Cyber-security researchers in India have unearthed a scam that pretends to be a celebratory offer from Tata Motors. CyberPeace Foundation, a New Delhi-based organization, had received some links on Whatsapp that were being spread as a free gift offer, with the Tata Safari being the bumper prize. However, the said campaign is being hosted on a third-party domain not related to Tata Motors. It has turned out so that this malicious free gift campaign collects browser and system information as well as the cookie data from the users.
A statement issued by CyberPeace reads, "The campaign is pretended to be an offer from Tata Motors but hosted on the third-party domain instead of the official website of Tata Motors which makes it more suspicious. The prizes are kept really attractive to lure the laymen." The title of the fake website has been kept as "Tata Motors Cars, Celebrates sales exceeding 30 million." On the landing page, a user is greeted by a congratulations message with a photo of a Tata Safari. The user is then asked to participate in a quick survey to get the flagship SUV free of cost.
"Also, at the bottom of this page, a section comes up which seems to be a Facebook comment section where many users have commented about how the offer is beneficial," the research further revealed. Once the user hits the 'OK' button, he is given three attempts to win the prize. On completion of the attempts, he is informed that he has won the Safari through a congratulatory note - "Congratulations! You did it! You won the TATA SAFARI!" Clicking on the 'OK' button, the website then instructs users to share the campaign on WhatsApp.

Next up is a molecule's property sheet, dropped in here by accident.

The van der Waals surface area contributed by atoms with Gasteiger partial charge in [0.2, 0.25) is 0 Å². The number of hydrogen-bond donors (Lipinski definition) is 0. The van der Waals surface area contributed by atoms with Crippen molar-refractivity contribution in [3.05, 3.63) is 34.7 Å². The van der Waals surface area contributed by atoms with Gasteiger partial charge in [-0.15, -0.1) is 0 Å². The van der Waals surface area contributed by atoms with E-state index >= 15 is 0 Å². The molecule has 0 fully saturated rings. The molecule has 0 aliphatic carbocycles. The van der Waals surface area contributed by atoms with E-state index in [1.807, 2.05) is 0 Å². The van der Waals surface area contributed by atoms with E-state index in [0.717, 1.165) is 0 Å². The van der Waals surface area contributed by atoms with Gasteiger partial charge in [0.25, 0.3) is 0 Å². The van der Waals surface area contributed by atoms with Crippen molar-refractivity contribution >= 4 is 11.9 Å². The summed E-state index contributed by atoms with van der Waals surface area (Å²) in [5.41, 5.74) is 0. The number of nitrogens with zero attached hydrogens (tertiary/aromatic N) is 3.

Next, the user needs to click the WhatsApp icon to complete the entry. However, once the 'Complete Registration' button is clicked, the unsuspecting participant is redirected to numerous advertisement websites. The researchers have revealed that while the cybercriminals used Cloudflare technologies to cover their IP addresses, they could identify a domain name that was requested in the background and was traced as belonging to China. The researchers have requested anyone coming across the link to the free Tata Safari campaign to avoid clicking on the URL.
Launched in February this year, the third-gen Tata Safari has every SUV-lover worth his salt sit up and take notice. In fact, the carmaker has garnered a pretty good response from the car buyers as many have rushed to order the latest iteration of what was once the most iconic SUV of its times. It looks like the Chinese scamsters are trying to use this craze for the flagship Tata SUV to trap unsuspecting internet users.